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Office 2013 problems can pop up for a number or reasons. The source could be Group Policy settings,your specific edition or an incomplete installation of Click-to-Run Office 2013.
If AutoArchive is not working correctly, you should start troubleshooting by making sure there aren't any registry keys or Group Policy settings preventing AutoArchive from being used. Outlook-specific preferences are stored within the registry at HKCU\Software\Policies\Microsoft\office\15.0\outlook\preferences.
Some users report that Office 2013 sometimes ignores Group Policy settings and registry keys, or behaves unexpectedly. According to Microsoft, you can only use Group Policy to manage Office 2013 in certain editions: Office 365 ProPlus, volume-licensed Office 2013, and individual applications obtained through retail stores or volume licensing. As such, Group Policy settings may not act the way you'd expect in some versions of Microsoft Office.
Office 2013 problems can also arise with the Click-To-Run version if the installation is incomplete, outdated or corrupt. To ensure that an Office application is fully up to date, open the app, click the File tab, and then click Help and Apply Updates.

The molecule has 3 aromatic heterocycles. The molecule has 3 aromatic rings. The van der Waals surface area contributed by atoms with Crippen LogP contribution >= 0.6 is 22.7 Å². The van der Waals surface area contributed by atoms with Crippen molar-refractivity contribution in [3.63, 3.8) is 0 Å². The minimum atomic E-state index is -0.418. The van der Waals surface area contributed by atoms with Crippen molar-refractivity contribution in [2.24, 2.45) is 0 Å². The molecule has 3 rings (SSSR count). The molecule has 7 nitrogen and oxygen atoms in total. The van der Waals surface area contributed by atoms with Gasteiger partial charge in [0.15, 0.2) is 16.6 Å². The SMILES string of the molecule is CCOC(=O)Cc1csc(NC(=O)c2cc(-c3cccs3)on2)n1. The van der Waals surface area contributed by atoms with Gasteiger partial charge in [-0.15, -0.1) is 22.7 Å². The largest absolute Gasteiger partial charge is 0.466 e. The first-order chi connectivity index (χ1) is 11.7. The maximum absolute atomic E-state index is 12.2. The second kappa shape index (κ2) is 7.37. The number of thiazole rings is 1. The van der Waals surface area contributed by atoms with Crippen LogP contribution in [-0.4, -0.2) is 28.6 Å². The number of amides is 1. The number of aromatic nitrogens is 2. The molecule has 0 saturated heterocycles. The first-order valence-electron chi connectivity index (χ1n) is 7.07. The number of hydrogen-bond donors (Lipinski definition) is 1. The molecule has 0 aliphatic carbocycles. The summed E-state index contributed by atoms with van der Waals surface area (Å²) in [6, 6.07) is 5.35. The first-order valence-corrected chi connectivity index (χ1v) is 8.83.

If updating Office doesn’t help, you may need to repair it. The exact method for doing so varies depending on which version you’re running. Generally speaking, you open the Control Panel, select Programs, and click on Programs and Features. Windows will display a complete list of installed applications. Now select Microsoft Office and then click Change, followed by Repair. Windows will give you a choice to either perform a quick repair or an online repair. The online repair option typically yields the best results, but it requires an Internet connection and takes some time to complete.
How does Office 2013 differ from Office 365?
Find the right Microsoft Office 2013 license
How to find and fix Office 2013 installation problems
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